It will step through the firmware upgrade; when complete, hit ENTER to continue. Next, type “r” and ENTER for it to reboot. Once your screen goes black, plug in your USB flash drive you’ve prepared. If you did everything correctly, you should see a black screen with a white bunny when it reboots.

Upon restarting, hit ESCAPE to bring up the boot menu. Choose “Boot Manager,” then “Change Boot Order.” Use the – and + signs to bring your flash drive to the top of the list, then save and exit. Reboot again and the computer should boot to GalliumOS from your flash drive. You’re almost there!

At this point, I would do two things: Be sure you’re not connected to the internet. I haven’t been able to install GalliumOS when the WiFi is active; I don’t know why, I just know the installation process has failed. You should not be connected because you haven’t yet set up your connection in GalliiumOS; I guess the point is do not connect yet.

The second thing is I would touch the GalliumOS icon in the left lower corner (or click it with your mouse if you prefer or your computer is not touchscreen) and type in “GParted.” Click on every single line item representing a partition (everything but “unallocated”), one at a time, and click the red trash can to delete each line. Once they are all moved to the “Pending” field and you have one large partition left called “Unallocated,” click on the green check mark and the entire set of partitions will be deleted, leaving you with an entirely clean installation, taking out all of the Google leftovers. You can set up partitions later if you choose.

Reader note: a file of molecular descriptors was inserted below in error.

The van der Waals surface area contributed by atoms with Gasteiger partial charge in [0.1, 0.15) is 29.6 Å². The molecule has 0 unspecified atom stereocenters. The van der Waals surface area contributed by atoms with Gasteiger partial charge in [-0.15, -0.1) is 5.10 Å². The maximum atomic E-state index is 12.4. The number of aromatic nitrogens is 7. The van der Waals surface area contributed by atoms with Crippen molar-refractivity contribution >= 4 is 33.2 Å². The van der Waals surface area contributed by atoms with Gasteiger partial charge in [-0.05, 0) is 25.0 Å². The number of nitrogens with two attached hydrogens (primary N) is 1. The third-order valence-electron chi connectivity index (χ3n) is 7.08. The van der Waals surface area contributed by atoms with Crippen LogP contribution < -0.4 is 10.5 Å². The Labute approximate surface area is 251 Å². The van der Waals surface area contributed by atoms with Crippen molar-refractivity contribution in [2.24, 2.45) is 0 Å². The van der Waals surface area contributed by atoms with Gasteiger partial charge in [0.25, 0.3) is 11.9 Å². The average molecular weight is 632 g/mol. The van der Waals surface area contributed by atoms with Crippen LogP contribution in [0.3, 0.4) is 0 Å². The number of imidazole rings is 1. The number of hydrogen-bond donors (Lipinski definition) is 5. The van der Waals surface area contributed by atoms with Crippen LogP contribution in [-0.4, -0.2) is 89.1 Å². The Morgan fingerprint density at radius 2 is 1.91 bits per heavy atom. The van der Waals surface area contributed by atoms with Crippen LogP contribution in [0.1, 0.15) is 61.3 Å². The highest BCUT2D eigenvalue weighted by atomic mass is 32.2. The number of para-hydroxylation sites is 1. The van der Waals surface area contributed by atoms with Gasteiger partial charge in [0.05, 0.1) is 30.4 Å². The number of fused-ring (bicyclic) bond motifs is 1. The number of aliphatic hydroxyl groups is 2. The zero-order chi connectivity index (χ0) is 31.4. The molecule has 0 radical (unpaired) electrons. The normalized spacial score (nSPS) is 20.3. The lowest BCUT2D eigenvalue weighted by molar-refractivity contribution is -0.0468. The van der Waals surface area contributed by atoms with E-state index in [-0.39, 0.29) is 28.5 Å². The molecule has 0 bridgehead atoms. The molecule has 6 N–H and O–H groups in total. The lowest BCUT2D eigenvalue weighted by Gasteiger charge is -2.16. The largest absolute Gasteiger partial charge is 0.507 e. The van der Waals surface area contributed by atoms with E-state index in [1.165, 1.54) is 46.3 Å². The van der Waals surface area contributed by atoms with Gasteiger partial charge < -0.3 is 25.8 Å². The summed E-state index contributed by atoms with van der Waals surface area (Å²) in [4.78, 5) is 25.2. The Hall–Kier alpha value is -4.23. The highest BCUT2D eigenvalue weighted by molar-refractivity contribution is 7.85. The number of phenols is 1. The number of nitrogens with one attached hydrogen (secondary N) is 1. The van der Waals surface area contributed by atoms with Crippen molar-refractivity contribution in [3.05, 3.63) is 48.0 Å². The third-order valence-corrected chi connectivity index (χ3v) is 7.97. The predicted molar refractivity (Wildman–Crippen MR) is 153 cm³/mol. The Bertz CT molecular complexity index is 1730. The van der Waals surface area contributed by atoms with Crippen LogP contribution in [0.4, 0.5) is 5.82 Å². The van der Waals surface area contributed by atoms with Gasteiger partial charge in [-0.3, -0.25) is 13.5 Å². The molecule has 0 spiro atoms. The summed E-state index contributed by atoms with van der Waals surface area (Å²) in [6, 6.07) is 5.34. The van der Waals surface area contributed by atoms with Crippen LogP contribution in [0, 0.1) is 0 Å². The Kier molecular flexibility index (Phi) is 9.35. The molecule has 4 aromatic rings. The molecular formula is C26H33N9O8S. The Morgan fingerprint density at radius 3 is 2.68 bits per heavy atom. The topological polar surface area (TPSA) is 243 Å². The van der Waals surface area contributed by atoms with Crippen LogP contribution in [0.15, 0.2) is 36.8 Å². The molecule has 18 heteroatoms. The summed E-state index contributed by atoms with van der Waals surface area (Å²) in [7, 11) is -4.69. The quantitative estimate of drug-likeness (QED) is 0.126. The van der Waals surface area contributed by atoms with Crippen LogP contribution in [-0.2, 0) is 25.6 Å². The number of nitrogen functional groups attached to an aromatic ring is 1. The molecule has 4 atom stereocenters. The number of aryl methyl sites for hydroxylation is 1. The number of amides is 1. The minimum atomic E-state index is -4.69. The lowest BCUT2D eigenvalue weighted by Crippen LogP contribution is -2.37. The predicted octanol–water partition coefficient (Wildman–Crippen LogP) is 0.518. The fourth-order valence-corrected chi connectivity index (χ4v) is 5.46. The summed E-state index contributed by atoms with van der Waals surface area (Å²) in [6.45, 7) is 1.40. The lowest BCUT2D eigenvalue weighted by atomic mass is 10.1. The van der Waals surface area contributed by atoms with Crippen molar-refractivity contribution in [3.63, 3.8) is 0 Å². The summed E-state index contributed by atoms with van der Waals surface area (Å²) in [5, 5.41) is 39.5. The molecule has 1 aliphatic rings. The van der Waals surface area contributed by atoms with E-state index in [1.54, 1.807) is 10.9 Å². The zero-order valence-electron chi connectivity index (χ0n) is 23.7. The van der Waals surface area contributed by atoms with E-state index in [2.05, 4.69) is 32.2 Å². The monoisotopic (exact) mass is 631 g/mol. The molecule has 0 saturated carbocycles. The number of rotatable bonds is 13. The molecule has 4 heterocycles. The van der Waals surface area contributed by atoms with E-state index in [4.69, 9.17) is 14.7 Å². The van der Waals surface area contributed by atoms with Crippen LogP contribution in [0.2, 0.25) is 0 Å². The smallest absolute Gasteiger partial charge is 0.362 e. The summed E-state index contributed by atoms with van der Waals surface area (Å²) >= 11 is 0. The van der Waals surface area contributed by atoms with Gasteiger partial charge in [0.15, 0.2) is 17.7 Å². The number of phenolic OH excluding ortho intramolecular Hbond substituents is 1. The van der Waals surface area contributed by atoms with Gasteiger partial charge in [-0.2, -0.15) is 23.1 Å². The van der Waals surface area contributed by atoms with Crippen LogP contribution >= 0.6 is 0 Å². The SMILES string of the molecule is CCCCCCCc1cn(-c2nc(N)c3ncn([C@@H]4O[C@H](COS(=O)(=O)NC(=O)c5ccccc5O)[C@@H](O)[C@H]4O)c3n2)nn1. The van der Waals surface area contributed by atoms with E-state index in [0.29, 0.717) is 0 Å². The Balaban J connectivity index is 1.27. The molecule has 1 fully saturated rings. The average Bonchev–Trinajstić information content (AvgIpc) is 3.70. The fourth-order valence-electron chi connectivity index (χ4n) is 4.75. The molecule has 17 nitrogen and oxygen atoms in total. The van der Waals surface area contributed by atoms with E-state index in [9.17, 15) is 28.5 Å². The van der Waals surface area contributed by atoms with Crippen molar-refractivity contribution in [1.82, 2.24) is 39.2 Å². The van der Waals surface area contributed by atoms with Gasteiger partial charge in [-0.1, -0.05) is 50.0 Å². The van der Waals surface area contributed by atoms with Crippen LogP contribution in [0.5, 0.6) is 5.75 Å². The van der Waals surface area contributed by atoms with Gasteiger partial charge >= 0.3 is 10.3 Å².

Now, click on the Install GalliumOS icon in the upper left corner of the screen and step through the installation process (without connecting your WiFi). At the end, you’ll be asked if you want to reboot or keep testing. I’d just go ahead and click reboot; it will tell you when to “remove the installation medium” and it will start up on its own with your new GalliumOS, free of Chrome!

Lastly, what I have done is click on the GalliumOS start icon in the left lower corner and choose GalliumOS Update. Reconnect to the internet and enter your password from your installation and give it several minutes to update; you will have to type in the line as stated, “Yes, do as I say!,” for it to update. I’d run the Updater a couple of more times until it shows there are no more updates available.

You’ll find the “App Grid Software Center” from the start menu is very helpful. It shows the programs, apps, browsers, games, etc., that you can download directly from the Debian database.